Instructional Leadership, emphasis: K-12 School Leadership (MEd)
NAU University Marketing staff collaborate

Brand voice and tone

Recommended style points

  • Concrete language. Metaphors and similes are great for creative writing, but for talking to prospective students, it’s best to be concrete rather than abstract.
  • Short sentences, spare words. Short, declarative sentences that avoid ornate prose or Latinate words are best for conveying precise messages to our target audiences. Long sentences with subordinate clauses are liable to lose our audience.
  • Active, rather than passive tense. For example, use “You’ll have a wealth of opportunities for outside recreation,” not “A wealth of opportunities for outside recreation will be available to you.” Active tense demonstrates a direct relationship between us and the students we are communicating with.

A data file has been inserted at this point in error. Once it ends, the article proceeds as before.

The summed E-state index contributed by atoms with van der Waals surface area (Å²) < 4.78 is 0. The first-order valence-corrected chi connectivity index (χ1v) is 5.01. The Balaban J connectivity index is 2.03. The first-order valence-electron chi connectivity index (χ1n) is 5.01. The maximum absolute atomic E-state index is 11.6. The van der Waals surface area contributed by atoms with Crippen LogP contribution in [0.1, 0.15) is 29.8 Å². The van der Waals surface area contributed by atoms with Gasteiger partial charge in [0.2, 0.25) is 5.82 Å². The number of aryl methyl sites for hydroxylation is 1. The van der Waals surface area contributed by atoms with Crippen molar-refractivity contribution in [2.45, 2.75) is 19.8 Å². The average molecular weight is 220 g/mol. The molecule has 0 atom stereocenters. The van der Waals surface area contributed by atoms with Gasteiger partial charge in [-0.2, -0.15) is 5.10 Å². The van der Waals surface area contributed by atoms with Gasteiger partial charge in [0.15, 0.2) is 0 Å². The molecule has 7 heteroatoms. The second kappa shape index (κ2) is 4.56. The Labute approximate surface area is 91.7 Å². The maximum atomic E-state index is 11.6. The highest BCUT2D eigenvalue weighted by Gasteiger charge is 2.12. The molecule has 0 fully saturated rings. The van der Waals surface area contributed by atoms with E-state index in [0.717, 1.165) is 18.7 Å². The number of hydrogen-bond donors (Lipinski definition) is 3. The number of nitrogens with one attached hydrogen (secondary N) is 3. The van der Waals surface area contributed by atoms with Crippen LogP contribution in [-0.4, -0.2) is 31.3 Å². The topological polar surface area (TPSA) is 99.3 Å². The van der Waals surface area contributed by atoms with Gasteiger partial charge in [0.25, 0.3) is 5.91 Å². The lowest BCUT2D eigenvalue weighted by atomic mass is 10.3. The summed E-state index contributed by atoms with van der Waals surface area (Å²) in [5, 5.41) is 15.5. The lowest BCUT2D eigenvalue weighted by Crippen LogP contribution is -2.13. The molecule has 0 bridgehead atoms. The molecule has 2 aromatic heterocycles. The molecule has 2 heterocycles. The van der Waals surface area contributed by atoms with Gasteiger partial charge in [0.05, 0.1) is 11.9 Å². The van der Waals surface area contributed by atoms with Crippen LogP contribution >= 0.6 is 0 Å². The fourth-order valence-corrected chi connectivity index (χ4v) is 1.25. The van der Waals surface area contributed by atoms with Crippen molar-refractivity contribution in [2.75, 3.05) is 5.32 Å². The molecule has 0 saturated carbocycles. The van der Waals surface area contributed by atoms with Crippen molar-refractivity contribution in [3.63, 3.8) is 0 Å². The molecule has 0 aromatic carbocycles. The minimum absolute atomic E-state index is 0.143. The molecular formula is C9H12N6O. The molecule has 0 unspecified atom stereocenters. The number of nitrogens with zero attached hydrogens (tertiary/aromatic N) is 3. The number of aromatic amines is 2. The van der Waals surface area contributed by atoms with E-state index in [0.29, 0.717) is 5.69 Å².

• Personal voice, rather than institutional voice. We offer an intimate, tailored experience for the student that is based on personal contact and interaction. Therefore, our language should be personal, rather than institutional. For example, “We’re here to help you get adjusted to college life,” rather than “The university has a wealth of resources available to help a student get adjusted to college life.”